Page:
Alternatively, something highlighted onscreen could originate offsite, providing remote guidance to the person at the scene by, for example, drawing a circle around the object of interest. Such images are normally accompanied by voice communication between the connected locations, allowing the people at both ends to talk about what they’re doing in real time.
For example, if the maker of a milling machine has a customer who needs to install a specialized laser cutting bit, by using an AR app, the company can leverage its expert technicians to walk that customer through the process without sending someone onsite. Of course, a lot of wires, switches, and ports look very similar, and it would be easy for a machine operator to get confused, frustrated, and make mistakes. But with AR apps, a customer can hold their smartphone or tablet up to the device and provide the remote technical expert with a live video stream, showing the exact configuration in question. That technician can then draw circles, add arrows, or text annotations around the image to specify the parts and guide the onsite customer through the sequence of steps, all from a remote computer. To make sure the highlighted item remains in view, the video stream can be paused to freeze the image, so that people at both ends of the connection can examine and discuss its technical details.
Qualified inspections of scheduled maintenance work, repairs, or troubleshooting diagnostics, even if they’re half a world away, can be conducted by certified experts from a central location without the need for onsite visits. There’s no need to wait for a breakdown to occur. Anomalies can be detected by IIoT sensors and repaired proactively, minimizing unplanned downtimes. The same remotely connected AR platform used for inspections and repairs can also become the foundation for other high-value initiatives, such as training.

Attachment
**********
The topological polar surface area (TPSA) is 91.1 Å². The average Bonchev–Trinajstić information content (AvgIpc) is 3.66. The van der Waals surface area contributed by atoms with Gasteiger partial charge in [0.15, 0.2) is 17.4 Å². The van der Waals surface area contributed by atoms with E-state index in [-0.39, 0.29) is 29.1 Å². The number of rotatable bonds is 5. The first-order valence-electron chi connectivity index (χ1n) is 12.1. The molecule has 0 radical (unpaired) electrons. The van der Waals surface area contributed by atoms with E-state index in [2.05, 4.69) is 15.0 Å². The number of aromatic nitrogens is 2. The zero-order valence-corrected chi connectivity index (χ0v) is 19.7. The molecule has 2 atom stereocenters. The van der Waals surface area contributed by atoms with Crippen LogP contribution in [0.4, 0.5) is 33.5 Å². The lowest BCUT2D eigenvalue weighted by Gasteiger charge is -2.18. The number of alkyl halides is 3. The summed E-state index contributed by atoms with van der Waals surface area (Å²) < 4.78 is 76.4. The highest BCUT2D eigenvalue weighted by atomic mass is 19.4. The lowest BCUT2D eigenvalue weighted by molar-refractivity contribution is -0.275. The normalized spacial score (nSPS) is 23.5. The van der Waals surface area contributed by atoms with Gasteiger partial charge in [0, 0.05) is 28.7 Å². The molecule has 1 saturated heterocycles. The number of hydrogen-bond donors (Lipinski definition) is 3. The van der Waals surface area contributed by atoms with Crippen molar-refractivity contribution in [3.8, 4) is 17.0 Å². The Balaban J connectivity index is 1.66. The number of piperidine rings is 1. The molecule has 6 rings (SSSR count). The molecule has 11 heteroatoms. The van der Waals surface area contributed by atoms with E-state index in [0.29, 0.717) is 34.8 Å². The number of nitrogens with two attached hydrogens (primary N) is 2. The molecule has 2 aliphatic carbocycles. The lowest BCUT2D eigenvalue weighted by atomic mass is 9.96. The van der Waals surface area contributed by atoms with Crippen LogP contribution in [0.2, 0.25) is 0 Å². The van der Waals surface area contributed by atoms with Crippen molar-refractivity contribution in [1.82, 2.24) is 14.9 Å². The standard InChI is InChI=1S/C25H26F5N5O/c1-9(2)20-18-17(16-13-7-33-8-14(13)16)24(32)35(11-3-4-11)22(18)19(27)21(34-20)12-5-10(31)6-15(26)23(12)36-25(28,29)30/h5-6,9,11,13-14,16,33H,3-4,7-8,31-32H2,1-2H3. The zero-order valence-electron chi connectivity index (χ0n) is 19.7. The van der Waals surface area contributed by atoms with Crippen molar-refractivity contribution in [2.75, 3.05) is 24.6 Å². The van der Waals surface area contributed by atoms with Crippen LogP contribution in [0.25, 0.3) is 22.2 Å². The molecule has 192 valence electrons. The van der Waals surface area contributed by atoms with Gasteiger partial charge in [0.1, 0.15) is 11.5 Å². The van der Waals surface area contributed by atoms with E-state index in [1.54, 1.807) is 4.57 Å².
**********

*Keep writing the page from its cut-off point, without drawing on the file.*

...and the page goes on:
One Tennessee company sells and services building systems using AR to help its field technicians with installations and repairs. By giving expert support from a central location in real time, the company saves more than $500 a month per technician in labor and travel costs — a 20:1 return on its investment in AR technology.
As a result, AR and IIoT are becoming mainstream technologies. A 2017 survey commissioned by PricewaterhouseCoopers found that 28% of the manufacturing companies it studied were already using strategies for enhanced visualization and automation, such as mobile apps and virtual or augmented reality, although only 12% had entered into extensive deployments. Within five years, that number is projected to grow to 62%. Across all industries, IoT revenues are projected to exceed $500 billion as early as 2021, involving more than 35 billion smart and connected endpoints.
While early adopters have paved the way, others are now realizing they must act quickly or face the risk of missing out on the tremendous competitive edge that the pairing of IIoT with AR now offers. As they come around, the extraordinary promise of a digitally transformed economy will become a tangible reality.
Alfredo Patron is executive vice president of business development at TeamViewer.